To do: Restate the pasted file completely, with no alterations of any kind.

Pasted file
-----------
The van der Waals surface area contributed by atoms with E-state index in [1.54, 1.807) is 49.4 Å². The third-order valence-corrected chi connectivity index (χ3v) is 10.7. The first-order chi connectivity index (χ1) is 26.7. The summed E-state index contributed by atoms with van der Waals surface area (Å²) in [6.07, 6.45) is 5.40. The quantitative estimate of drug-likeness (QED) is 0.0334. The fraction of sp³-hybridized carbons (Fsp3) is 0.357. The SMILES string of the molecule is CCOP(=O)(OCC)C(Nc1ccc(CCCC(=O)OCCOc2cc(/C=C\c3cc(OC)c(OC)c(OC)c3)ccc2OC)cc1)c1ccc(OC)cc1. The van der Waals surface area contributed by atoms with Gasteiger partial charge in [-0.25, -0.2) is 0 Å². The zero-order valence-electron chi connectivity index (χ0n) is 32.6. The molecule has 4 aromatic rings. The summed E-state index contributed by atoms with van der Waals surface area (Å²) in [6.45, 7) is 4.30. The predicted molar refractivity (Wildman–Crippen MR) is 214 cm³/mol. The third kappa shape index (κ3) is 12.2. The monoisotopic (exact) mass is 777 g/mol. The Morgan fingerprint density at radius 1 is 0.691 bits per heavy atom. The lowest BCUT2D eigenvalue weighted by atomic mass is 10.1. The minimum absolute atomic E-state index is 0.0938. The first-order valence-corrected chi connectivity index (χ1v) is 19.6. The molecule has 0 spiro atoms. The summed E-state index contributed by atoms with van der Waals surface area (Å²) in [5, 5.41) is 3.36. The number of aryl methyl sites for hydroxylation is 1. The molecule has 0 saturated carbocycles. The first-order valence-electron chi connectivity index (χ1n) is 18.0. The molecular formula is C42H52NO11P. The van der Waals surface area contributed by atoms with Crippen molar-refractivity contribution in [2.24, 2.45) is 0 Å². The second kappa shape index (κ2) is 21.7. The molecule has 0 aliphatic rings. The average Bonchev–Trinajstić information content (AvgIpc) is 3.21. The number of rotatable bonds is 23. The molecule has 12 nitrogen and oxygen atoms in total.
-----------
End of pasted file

The van der Waals surface area contributed by atoms with E-state index in [1.54, 1.807) is 49.4 Å². The third-order valence-corrected chi connectivity index (χ3v) is 10.7. The first-order chi connectivity index (χ1) is 26.7. The summed E-state index contributed by atoms with van der Waals surface area (Å²) in [6.07, 6.45) is 5.40. The quantitative estimate of drug-likeness (QED) is 0.0334. The fraction of sp³-hybridized carbons (Fsp3) is 0.357. The SMILES string of the molecule is CCOP(=O)(OCC)C(Nc1ccc(CCCC(=O)OCCOc2cc(/C=C\c3cc(OC)c(OC)c(OC)c3)ccc2OC)cc1)c1ccc(OC)cc1. The van der Waals surface area contributed by atoms with Gasteiger partial charge in [-0.25, -0.2) is 0 Å². The zero-order valence-electron chi connectivity index (χ0n) is 32.6. The molecule has 4 aromatic rings. The summed E-state index contributed by atoms with van der Waals surface area (Å²) in [6.45, 7) is 4.30. The predicted molar refractivity (Wildman–Crippen MR) is 214 cm³/mol. The third kappa shape index (κ3) is 12.2. The monoisotopic (exact) mass is 777 g/mol. The Morgan fingerprint density at radius 1 is 0.691 bits per heavy atom. The lowest BCUT2D eigenvalue weighted by atomic mass is 10.1. The minimum absolute atomic E-state index is 0.0938. The first-order valence-corrected chi connectivity index (χ1v) is 19.6. The molecule has 0 spiro atoms. The summed E-state index contributed by atoms with van der Waals surface area (Å²) in [5, 5.41) is 3.36. The number of aryl methyl sites for hydroxylation is 1. The molecule has 0 saturated carbocycles. The first-order valence-electron chi connectivity index (χ1n) is 18.0. The molecular formula is C42H52NO11P. The van der Waals surface area contributed by atoms with Crippen molar-refractivity contribution in [2.24, 2.45) is 0 Å². The second kappa shape index (κ2) is 21.7. The molecule has 0 aliphatic rings. The average Bonchev–Trinajstić information content (AvgIpc) is 3.21. The number of rotatable bonds is 23. The molecule has 12 nitrogen and oxygen atoms in total.